Although Attorney-General George Brandis is now forcing companies to retain all Australians’ private metadata for warrantless access by government agencies, his office has argued it would be an “unreasonable interference” for metadata related to his job to be released under freedom of information law.
Last year, before the mandatory data retention legislation passed into law, and before Brandis could even define what “metadata” was, I filed a freedom of information request for Brandis’ metadata held by the office of the Attorney-General. The response from the office was to provide a redacted Telstra phone bill.
Not happy with this response, Crikey sought a review with the Office of the Australian Information Commissioner — incidentally the agency the government is still trying to shut down. Up until the end of last year the OAIC, operating in an environment where funding is limited while the government still can’t pass legislation to shut down the office, was indicating the case could be sent to the Administrative Appeals Tribunal. This was based on a confidential submission made by the Attorney-General’s chief of staff, Paul O’Sullivan, to the OAIC. Sending the case to the AAT would bring with it an application fee alone of over $800.
After initially being unable to provide the letter, the OAIC has now agreed to release O’Sullivan’s letter to Crikey.
The letter admits that no one in the Attorney-General’s office is “a trained specialist in telecommunications or information technology” but indicates that the request could cover Brandis’ taxpayer-funded smartphone, as well as the computers he uses in Parliament, and offices in Sydney, Brisbane and Canberra.
The final definition of metadata provided by the government in the letter is: dates, times, and duration of calls; IP addresses; email addresses; location details; and URLs “to the extent that they do not identify content of a communication”.
O’Sullivan admits in the letter that contrary to his initial response “some information” related to metadata might be stored on the devices operated by Brandis, but to search and retrieve the metadata “would constitute a substantial and unreasonable interference with the functions of the attorney-general”.
This is because Brandis himself would be required to log in to access his records, and his devices would need to be handed over for review. The letter states:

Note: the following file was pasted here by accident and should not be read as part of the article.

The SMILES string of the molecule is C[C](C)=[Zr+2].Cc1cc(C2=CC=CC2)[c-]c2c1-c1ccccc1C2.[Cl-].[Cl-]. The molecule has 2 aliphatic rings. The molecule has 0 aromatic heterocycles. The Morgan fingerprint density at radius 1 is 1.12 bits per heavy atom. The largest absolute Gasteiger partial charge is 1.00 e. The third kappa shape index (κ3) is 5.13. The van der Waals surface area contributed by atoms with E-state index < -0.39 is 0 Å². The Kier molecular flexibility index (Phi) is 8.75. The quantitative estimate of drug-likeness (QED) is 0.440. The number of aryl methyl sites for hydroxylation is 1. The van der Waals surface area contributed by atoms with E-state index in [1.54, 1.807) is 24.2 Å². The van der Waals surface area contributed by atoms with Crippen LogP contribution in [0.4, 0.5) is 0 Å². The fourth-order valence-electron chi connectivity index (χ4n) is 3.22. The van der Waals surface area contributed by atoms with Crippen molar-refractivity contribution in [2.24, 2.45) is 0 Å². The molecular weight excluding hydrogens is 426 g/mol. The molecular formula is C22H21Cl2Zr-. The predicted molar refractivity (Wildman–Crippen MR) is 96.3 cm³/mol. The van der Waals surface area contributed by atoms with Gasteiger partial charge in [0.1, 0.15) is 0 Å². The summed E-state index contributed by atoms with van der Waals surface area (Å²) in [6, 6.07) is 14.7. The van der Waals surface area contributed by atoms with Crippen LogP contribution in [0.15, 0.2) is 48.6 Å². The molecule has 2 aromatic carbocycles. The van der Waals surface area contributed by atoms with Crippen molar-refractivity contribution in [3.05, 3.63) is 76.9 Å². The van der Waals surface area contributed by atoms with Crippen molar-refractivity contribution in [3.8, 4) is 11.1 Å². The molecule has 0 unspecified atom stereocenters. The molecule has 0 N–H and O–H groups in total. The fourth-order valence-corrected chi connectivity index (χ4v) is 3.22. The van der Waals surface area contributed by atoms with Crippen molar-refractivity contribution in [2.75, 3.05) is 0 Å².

“Even if security and privacy concerns could be overcome, so that at least parts of the job could be delegated to others, it remains the case that the attorney-general’s smartphone would need to be taken away from him, perhaps for a significant period of time. It is the AGO’s view that processing the request in accordance with the OAIC’s interpretation of [the FOI request] would hamper the performance of his official functions.”
There would need to be a “substantial amount of consultation” with IT experts, and hours needed to redact the documents that would be handed over.
“Assuming (without agreeing) that the OAIC is right to suggest that the times, dates, recipients and senders of emails constitute telecommunications metadata … the task of gathering emails and redacting irrelevant material would alone be very resource-intensive. No doubt thousands of documents would be involved.”
Crikey is planning to continue with the review.
In November last year, the AAT ruled against O’Sullivan’s attempt to refuse on practical grounds a freedom of information request from shadow attorney-general Mark Dreyfus over access to Brandis’ diary between September 18, 2013, and May 12, 2014.
O’Sullivan argued that it would take between 228 and 630 hours to process the request, but the AAT found that a “weekly agenda” format in an Outlook document could be easily produced, showing just the time and date of meetings, who was invited to the meetings, and what the meetings were about. It was estimated this would cover approximately 1930 individual meeting items. The AAT has ordered the Attorney-General’s Office to process Dreyfus’ request.
Last month, the government opened up its grants program to telecommunications companies to meet (some of) the costs for building systems to store customer data for two years as required by the mandatory data retention regime. As Crikey first revealed, it is $128.4 million in funding, not $131.3 million as outlined in the budget because the government is keeping close to $3 million for itself for “administrative costs”.